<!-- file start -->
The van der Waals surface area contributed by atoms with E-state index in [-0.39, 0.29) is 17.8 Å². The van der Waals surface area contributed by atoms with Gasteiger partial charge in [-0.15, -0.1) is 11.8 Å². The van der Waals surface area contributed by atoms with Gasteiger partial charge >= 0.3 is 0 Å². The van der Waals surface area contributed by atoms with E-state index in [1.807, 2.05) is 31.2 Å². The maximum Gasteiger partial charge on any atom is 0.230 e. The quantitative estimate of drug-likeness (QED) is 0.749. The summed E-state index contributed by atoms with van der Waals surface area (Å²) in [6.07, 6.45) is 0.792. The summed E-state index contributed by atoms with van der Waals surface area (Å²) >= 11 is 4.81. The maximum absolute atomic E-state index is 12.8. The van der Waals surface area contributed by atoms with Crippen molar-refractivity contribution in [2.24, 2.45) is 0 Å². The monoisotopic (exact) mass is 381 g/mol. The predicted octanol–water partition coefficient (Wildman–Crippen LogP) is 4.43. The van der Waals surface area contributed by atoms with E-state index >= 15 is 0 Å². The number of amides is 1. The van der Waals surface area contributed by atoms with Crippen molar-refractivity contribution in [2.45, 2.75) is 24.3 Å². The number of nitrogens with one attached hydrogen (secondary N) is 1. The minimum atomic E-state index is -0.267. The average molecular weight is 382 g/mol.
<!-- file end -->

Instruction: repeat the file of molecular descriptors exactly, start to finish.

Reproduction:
The van der Waals surface area contributed by atoms with E-state index in [-0.39, 0.29) is 17.8 Å². The van der Waals surface area contributed by atoms with Gasteiger partial charge in [-0.15, -0.1) is 11.8 Å². The van der Waals surface area contributed by atoms with Gasteiger partial charge >= 0.3 is 0 Å². The van der Waals surface area contributed by atoms with E-state index in [1.807, 2.05) is 31.2 Å². The maximum Gasteiger partial charge on any atom is 0.230 e. The quantitative estimate of drug-likeness (QED) is 0.749. The summed E-state index contributed by atoms with van der Waals surface area (Å²) in [6.07, 6.45) is 0.792. The summed E-state index contributed by atoms with van der Waals surface area (Å²) >= 11 is 4.81. The maximum absolute atomic E-state index is 12.8. The van der Waals surface area contributed by atoms with Crippen molar-refractivity contribution in [2.24, 2.45) is 0 Å². The monoisotopic (exact) mass is 381 g/mol. The predicted octanol–water partition coefficient (Wildman–Crippen LogP) is 4.43. The van der Waals surface area contributed by atoms with E-state index >= 15 is 0 Å². The number of amides is 1. The van der Waals surface area contributed by atoms with Crippen molar-refractivity contribution in [2.45, 2.75) is 24.3 Å². The number of nitrogens with one attached hydrogen (secondary N) is 1. The minimum atomic E-state index is -0.267. The average molecular weight is 382 g/mol.